Interesting comments for sure. The essential take away from this is that HairWorks depends heavily on tessellation performance and we have known since the GTX 680 was released that NVIDIA's architecture performs better than AMD's GCN for tessellation - often by a significant amount. NVIDIA developed its middleware to utilize the strength of its own GPU technology and while it's clear that some disagree, not to negatively impact AMD. Did NVIDIA know that would be the case when it was developing the software? Of course it did. Should it have done something to help AMD GPUs more gracefully fall back? Maybe.
Next, I asked Burke directly if claims that NVIDIA was preventing AMD or the game developer from optimizing HairWorks for other GPUs and platforms were true? I was told that both AMD and CD Project had the ability to tune the game, but in different ways. The developer could change the tessellation density based on the specific GPU detected (lower for a Radeon GPU with less tessellation capability, for example) but that would require dedicated engineering from either CD Project or AMD to do. AMD, without access to the source code, should be able to make changes in the driver at the binary level, similar to how most other driver optimizations are built. Burke states that in these instances NVIDIA often sends engineers to work with game developers and that AMD "could have done the same had it chosen to." And again, NVIDIA reiterated that in no way do its agreements with game developers prohibit optimization for AMD GPUs.
It would also be possible for AMD to have pushed for the implementation of TressFX in addition to HairWorks; a similar scenario played out in Grand Theft Auto V where several vendor-specific technologies were included from both NVIDIA and AMD, customized through in-game settings.
NVIDIA has never been accused of being altruistic; it doesn't often create things and then share it with open arms to the rest of the hardware community. But it has to be understood that game developers know this as well - they are not oblivious. CD Project knew that HairWorks performance on AMD would be poor but decided to implement the technology into The Witcher 3 anyway. They were willing to sacrifice performance penalties for some users to improve the experience of others. You can argue that is not the best choice, but at the very least The Witcher 3 will let you disable the HairWorks feature completely, removing it from the performance debate all together.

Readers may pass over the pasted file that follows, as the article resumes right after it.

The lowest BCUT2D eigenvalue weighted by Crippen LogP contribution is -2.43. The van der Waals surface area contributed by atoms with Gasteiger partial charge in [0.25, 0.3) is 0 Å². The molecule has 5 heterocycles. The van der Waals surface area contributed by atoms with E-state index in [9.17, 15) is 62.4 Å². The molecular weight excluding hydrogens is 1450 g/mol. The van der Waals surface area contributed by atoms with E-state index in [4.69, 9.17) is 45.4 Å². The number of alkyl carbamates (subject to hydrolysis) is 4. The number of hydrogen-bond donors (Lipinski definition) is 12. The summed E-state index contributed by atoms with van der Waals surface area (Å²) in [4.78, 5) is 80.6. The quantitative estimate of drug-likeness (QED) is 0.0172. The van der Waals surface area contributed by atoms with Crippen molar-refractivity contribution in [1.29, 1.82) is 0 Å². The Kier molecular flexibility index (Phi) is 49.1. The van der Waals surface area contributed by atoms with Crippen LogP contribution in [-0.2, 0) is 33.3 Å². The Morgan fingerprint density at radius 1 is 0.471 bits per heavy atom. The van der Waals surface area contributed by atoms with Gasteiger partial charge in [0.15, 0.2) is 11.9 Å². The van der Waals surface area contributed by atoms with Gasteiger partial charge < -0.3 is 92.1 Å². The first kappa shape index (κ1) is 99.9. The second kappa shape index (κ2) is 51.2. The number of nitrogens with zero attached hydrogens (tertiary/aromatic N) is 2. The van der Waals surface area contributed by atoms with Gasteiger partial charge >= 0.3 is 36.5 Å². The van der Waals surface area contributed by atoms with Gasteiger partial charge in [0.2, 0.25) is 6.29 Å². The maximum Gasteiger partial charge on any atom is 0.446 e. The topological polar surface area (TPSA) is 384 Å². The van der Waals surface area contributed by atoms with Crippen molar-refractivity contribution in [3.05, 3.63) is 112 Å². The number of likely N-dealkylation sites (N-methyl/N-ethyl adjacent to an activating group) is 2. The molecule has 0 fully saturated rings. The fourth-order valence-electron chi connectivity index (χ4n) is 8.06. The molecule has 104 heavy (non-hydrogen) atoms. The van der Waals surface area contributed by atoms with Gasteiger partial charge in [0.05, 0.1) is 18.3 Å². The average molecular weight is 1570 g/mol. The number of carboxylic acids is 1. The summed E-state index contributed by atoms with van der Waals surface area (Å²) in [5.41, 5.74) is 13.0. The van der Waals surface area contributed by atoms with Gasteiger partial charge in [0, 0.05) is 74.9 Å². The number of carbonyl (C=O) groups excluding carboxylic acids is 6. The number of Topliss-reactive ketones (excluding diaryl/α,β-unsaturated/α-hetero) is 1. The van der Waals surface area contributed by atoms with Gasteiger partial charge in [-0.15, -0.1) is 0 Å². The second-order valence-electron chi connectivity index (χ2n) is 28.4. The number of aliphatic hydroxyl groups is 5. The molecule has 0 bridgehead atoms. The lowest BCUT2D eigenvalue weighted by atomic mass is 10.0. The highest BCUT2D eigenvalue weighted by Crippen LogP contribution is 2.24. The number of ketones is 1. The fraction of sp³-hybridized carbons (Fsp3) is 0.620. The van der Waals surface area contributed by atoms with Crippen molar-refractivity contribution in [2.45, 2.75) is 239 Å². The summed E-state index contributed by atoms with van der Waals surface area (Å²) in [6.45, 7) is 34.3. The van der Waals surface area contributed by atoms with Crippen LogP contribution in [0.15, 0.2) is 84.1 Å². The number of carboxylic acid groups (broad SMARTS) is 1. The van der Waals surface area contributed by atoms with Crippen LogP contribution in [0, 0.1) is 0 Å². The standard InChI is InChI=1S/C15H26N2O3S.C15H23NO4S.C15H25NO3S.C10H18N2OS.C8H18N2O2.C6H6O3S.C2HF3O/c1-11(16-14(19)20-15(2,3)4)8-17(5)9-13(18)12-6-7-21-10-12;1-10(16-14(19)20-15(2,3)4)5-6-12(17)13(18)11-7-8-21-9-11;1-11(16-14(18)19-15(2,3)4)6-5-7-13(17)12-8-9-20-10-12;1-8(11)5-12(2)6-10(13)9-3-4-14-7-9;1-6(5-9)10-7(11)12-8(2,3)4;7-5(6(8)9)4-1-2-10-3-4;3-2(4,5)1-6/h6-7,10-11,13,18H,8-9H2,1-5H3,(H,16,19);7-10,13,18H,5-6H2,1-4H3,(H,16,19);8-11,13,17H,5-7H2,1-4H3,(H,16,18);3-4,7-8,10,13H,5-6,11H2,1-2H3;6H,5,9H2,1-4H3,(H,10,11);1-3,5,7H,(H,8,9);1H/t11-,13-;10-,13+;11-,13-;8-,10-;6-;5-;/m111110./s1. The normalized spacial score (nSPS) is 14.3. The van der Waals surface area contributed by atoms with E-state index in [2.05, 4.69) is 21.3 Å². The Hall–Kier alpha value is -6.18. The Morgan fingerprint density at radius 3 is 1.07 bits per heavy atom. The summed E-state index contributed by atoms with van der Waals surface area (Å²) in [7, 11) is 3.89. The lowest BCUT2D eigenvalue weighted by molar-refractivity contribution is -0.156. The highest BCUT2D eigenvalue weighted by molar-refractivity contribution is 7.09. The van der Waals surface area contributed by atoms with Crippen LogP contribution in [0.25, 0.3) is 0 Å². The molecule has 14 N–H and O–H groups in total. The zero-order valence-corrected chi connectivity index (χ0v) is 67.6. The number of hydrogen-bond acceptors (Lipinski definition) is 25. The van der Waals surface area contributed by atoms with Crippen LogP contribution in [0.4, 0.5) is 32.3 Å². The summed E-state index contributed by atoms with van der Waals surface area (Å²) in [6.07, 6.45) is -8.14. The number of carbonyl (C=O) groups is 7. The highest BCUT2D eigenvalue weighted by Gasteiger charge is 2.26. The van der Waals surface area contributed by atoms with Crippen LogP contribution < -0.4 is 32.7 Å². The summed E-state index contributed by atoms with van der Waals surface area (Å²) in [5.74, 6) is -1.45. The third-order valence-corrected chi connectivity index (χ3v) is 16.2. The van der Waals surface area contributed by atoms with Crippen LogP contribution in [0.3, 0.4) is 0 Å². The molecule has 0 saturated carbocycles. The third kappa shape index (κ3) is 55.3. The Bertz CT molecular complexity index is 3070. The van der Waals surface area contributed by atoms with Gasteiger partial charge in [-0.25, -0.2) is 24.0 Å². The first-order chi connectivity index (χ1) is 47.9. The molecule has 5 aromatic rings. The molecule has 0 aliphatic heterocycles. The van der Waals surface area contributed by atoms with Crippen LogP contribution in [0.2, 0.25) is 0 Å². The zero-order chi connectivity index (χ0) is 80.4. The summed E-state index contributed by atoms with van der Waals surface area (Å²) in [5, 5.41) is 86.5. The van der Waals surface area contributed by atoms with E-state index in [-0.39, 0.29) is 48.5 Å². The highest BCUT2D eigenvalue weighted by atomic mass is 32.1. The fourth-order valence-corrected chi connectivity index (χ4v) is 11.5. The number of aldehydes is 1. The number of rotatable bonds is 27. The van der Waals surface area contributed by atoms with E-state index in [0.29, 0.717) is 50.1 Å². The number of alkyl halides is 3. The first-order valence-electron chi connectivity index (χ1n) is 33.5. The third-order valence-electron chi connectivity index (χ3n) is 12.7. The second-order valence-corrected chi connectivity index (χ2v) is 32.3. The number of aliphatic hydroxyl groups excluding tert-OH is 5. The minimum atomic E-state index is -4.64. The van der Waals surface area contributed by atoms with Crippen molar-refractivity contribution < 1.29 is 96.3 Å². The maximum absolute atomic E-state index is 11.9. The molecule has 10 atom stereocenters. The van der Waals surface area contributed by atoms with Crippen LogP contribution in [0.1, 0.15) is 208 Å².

In a perfect world for consumers, NVIDIA and AMD would walk hand-in-hand through the fields and develop hardware and software in tandem, making sure all users get the best possible experience with all games. But that style of work is only helpful (from a business perspective) for the organization attempting to gain market share, not the one with the lead. NVIDIA doesn't have to do it and chooses to not. If you don't want to support that style, vote with your wallet.
Another similar controversy surrounded the recent release of Project Cars. AMD GPU performance was significantly lower than comparable NVIDIA GPUs, even though this game does not implement any GameWorks technologies. In that case, the game's developer directly blamed AMD's drivers, saying that it was a lack of reaching out from AMD that caused the issues. AMD has since recanted its stance that the performance delta was "deliberate" and says a pending driver update will address gamers performance issues.
All arguing aside, this game looks amazing. Can we all agree on that?
The only conclusion I can come to from all of this is that if you don't like what NVIDIA is doing, that's your right - and you aren't necessarily wrong. There will be plenty of readers that see the comments made by NVIDIA above and continue to believe that they are being at best disingenuous and at worst, are straight up lying. As I mentioned above in my own comments NVIDIA is still a for-profit company that is responsible to shareholders for profit and growth. And in today's world that sometimes means working against other companies than with them, resulting in impressive new technologies for its customers and push back from competitor's customers. It's not fun, but that's how it works today.
Fans of AMD will point to G-Sync, GameWorks, CUDA, PhysX, FCAT and even SLI as indications of NVIDIA's negative impact on open PC gaming. I would argue that more users would look at that list and see improvements to PC gaming, progress that helps make gaming on a computer so much better than gaming on a console. The truth likely rests somewhere in the middle; there will always be those individuals that immediately side with one company or the other. But it's the much larger group in the middle, that shows no corporate allegiance and instead just wants to have as much fun as possible with gaming, that will impact NVIDIA and AMD the most.
So, since I know it will happen anyway, use the comments page below to vent your opinion. But, for the benefit of us all, try to keep it civil!
Subject: Mobile | May 16, 2015 - 01:00 PM | Ryan Shrout
Tagged: Tegra X1, tegra, shield pro, shield console, shield, nvidia
UPDATE: Whoops! It appears that Amazon took the listing down... No surprise there. I'm sure we'll be seeing them again VERY SOON. :)
Looks like the release of the new NVIDIA SHIELD console device, first revealed back at GDC in March, is nearly here. A listing for "NVIDIA SHIELD" as well as the new "NVIDIA SHIELD Pro" showed up on Amazon.com today.